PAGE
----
Breeding and producing puppies from the bulldog, also known as the English or British bulldog, requires more care than most breeds. The massive head and shoulders cause problems with breeding and whelping puppies, according to veterinarian Jim Young, Marbach Road Animal Hospital, San Antonio, Texas.
Health testing of the parents before breeding increases the chance for healthy puppies. According to the Bulldog Club of America (BCA), testing includes eye conditions, deafness, elbow disorders and hip dysplasia. Common bulldog problems include problems with eyelashes, bones, heart valves and palates.
Most bulldog breeding requires artificial insemination, according to Young. After selecting an appropriate stud, unless the stud lives nearby, arrange for delivery of chilled or frozen semen. Your veterinarian may use vaginal smears or progesterone testing to determine ovulation and breeding schedule.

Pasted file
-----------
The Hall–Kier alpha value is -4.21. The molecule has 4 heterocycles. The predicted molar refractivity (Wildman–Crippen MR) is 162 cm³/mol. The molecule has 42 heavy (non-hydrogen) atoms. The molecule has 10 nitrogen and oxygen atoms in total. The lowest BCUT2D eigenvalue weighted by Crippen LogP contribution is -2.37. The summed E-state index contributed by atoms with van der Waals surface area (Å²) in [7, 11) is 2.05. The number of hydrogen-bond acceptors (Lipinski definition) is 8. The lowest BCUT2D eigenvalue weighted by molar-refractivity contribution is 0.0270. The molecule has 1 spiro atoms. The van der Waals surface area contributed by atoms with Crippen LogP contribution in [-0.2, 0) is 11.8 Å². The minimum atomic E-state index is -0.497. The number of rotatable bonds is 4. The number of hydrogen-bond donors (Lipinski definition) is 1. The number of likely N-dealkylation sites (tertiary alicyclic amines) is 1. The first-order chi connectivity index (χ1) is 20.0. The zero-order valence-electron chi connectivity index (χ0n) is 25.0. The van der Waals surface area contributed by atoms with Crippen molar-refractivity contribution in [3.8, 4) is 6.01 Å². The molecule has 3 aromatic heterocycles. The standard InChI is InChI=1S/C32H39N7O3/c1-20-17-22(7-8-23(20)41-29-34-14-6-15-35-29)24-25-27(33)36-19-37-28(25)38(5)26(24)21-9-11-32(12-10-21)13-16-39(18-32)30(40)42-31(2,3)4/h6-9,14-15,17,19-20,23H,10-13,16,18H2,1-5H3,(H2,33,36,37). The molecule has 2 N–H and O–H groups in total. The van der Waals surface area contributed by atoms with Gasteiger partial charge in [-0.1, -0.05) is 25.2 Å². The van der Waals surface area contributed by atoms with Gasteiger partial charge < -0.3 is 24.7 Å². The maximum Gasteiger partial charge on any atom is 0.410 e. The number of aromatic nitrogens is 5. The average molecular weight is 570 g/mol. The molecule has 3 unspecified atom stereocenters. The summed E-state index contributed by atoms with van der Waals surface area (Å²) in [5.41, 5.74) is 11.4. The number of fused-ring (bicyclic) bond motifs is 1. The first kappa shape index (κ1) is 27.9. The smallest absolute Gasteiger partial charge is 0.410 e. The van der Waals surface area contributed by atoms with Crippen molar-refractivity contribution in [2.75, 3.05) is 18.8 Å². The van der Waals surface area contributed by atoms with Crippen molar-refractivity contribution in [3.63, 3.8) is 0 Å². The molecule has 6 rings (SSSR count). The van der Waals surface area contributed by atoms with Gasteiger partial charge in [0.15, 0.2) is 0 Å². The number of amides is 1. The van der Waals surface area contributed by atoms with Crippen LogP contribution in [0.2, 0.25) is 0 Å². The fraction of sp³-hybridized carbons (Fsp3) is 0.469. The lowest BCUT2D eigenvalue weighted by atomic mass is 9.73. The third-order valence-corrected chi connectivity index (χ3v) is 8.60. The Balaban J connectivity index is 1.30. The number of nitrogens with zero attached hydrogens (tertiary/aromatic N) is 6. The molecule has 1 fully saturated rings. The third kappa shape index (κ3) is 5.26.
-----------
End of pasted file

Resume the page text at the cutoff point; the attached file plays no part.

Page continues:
Generally, the veterinarian performs insemination at ovulation, about 8 to 13 days after the heat cycle begins, and again two days later, according to Young. Your veterinarian verifies pregnancy between 28 to 45 days using ultrasound, palpation or X-ray.
During pregnancy, observe your bitch for signs of vaginal discharge, infection, fever or other problems. Increase your bitch’s food slowly from the fourth week until feeding 50 per cent more food. Puppy food provides adequate nutrition for most pregnant bitches.
Bulldogs usually require cesareans (c-section) to deliver puppies, according to Vetinfo. Schedule a c-section 60 days after the first insemination. The veterinarian will check puppies for problems such as cleft lip and palate. Natural birth results in dead puppies due to crushing or stuck puppies and dead bitches.